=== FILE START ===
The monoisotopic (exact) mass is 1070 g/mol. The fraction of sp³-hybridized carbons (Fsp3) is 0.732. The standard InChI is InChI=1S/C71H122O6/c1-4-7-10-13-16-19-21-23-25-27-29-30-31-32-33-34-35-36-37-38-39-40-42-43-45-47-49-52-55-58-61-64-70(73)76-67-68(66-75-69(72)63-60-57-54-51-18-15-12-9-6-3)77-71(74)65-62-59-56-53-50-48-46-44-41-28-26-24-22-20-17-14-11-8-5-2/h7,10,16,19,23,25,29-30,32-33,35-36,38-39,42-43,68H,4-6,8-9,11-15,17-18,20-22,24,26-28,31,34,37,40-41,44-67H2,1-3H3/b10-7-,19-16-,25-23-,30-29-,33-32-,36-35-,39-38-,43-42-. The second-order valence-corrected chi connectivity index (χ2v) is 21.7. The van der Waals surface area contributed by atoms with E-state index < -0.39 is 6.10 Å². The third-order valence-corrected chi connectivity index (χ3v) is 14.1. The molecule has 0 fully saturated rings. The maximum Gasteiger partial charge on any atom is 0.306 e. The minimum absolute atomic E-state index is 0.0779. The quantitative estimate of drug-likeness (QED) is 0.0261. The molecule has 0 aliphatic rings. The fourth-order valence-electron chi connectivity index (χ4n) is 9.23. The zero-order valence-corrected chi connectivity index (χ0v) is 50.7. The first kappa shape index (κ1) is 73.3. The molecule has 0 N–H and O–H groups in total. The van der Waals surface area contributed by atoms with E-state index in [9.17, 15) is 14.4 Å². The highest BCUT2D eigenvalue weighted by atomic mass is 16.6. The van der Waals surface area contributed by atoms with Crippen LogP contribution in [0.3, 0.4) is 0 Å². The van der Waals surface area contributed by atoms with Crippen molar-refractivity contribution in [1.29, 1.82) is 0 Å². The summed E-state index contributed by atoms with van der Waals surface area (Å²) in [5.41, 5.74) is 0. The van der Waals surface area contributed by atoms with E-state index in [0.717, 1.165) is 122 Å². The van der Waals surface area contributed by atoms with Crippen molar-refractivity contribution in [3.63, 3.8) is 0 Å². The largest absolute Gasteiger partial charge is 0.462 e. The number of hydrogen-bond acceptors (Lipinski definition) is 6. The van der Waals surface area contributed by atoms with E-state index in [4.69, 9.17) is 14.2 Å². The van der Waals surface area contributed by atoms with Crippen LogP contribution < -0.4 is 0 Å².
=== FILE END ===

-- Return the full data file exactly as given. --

The monoisotopic (exact) mass is 1070 g/mol. The fraction of sp³-hybridized carbons (Fsp3) is 0.732. The standard InChI is InChI=1S/C71H122O6/c1-4-7-10-13-16-19-21-23-25-27-29-30-31-32-33-34-35-36-37-38-39-40-42-43-45-47-49-52-55-58-61-64-70(73)76-67-68(66-75-69(72)63-60-57-54-51-18-15-12-9-6-3)77-71(74)65-62-59-56-53-50-48-46-44-41-28-26-24-22-20-17-14-11-8-5-2/h7,10,16,19,23,25,29-30,32-33,35-36,38-39,42-43,68H,4-6,8-9,11-15,17-18,20-22,24,26-28,31,34,37,40-41,44-67H2,1-3H3/b10-7-,19-16-,25-23-,30-29-,33-32-,36-35-,39-38-,43-42-. The second-order valence-corrected chi connectivity index (χ2v) is 21.7. The van der Waals surface area contributed by atoms with E-state index < -0.39 is 6.10 Å². The third-order valence-corrected chi connectivity index (χ3v) is 14.1. The molecule has 0 fully saturated rings. The maximum Gasteiger partial charge on any atom is 0.306 e. The minimum absolute atomic E-state index is 0.0779. The quantitative estimate of drug-likeness (QED) is 0.0261. The molecule has 0 aliphatic rings. The fourth-order valence-electron chi connectivity index (χ4n) is 9.23. The zero-order valence-corrected chi connectivity index (χ0v) is 50.7. The first kappa shape index (κ1) is 73.3. The molecule has 0 N–H and O–H groups in total. The van der Waals surface area contributed by atoms with E-state index in [9.17, 15) is 14.4 Å². The highest BCUT2D eigenvalue weighted by atomic mass is 16.6. The van der Waals surface area contributed by atoms with Crippen LogP contribution in [0.3, 0.4) is 0 Å². The van der Waals surface area contributed by atoms with Crippen molar-refractivity contribution in [1.29, 1.82) is 0 Å². The summed E-state index contributed by atoms with van der Waals surface area (Å²) in [5.41, 5.74) is 0. The van der Waals surface area contributed by atoms with E-state index in [0.717, 1.165) is 122 Å². The van der Waals surface area contributed by atoms with Crippen molar-refractivity contribution in [3.63, 3.8) is 0 Å². The largest absolute Gasteiger partial charge is 0.462 e. The number of hydrogen-bond acceptors (Lipinski definition) is 6. The van der Waals surface area contributed by atoms with E-state index in [4.69, 9.17) is 14.2 Å². The van der Waals surface area contributed by atoms with Crippen LogP contribution < -0.4 is 0 Å².